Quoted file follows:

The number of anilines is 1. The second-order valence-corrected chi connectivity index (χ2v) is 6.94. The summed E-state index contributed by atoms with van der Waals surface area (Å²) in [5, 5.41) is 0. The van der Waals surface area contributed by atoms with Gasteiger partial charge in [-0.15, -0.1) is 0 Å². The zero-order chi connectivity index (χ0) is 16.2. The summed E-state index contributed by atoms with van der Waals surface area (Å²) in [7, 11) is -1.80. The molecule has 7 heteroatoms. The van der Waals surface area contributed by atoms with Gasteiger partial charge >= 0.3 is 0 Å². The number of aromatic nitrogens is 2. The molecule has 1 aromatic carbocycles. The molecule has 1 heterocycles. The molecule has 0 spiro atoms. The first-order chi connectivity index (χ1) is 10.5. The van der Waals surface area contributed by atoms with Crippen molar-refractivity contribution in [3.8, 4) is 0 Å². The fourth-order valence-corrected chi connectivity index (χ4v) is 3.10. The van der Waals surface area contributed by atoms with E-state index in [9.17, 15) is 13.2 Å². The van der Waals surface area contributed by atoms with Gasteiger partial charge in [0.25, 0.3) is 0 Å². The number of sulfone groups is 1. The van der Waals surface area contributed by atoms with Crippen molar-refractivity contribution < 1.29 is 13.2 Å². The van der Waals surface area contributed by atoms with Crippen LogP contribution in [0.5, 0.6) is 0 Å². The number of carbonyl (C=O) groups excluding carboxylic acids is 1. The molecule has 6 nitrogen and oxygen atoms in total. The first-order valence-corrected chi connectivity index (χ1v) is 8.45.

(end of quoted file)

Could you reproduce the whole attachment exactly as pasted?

The number of anilines is 1. The second-order valence-corrected chi connectivity index (χ2v) is 6.94. The summed E-state index contributed by atoms with van der Waals surface area (Å²) in [5, 5.41) is 0. The van der Waals surface area contributed by atoms with Gasteiger partial charge in [-0.15, -0.1) is 0 Å². The zero-order chi connectivity index (χ0) is 16.2. The summed E-state index contributed by atoms with van der Waals surface area (Å²) in [7, 11) is -1.80. The molecule has 7 heteroatoms. The van der Waals surface area contributed by atoms with Gasteiger partial charge >= 0.3 is 0 Å². The number of aromatic nitrogens is 2. The molecule has 1 aromatic carbocycles. The molecule has 1 heterocycles. The molecule has 0 spiro atoms. The first-order chi connectivity index (χ1) is 10.5. The van der Waals surface area contributed by atoms with Crippen molar-refractivity contribution in [3.8, 4) is 0 Å². The fourth-order valence-corrected chi connectivity index (χ4v) is 3.10. The van der Waals surface area contributed by atoms with E-state index in [9.17, 15) is 13.2 Å². The van der Waals surface area contributed by atoms with Gasteiger partial charge in [0.25, 0.3) is 0 Å². The number of sulfone groups is 1. The van der Waals surface area contributed by atoms with Crippen molar-refractivity contribution < 1.29 is 13.2 Å². The van der Waals surface area contributed by atoms with Crippen LogP contribution in [0.5, 0.6) is 0 Å². The number of carbonyl (C=O) groups excluding carboxylic acids is 1. The molecule has 6 nitrogen and oxygen atoms in total. The first-order valence-corrected chi connectivity index (χ1v) is 8.45.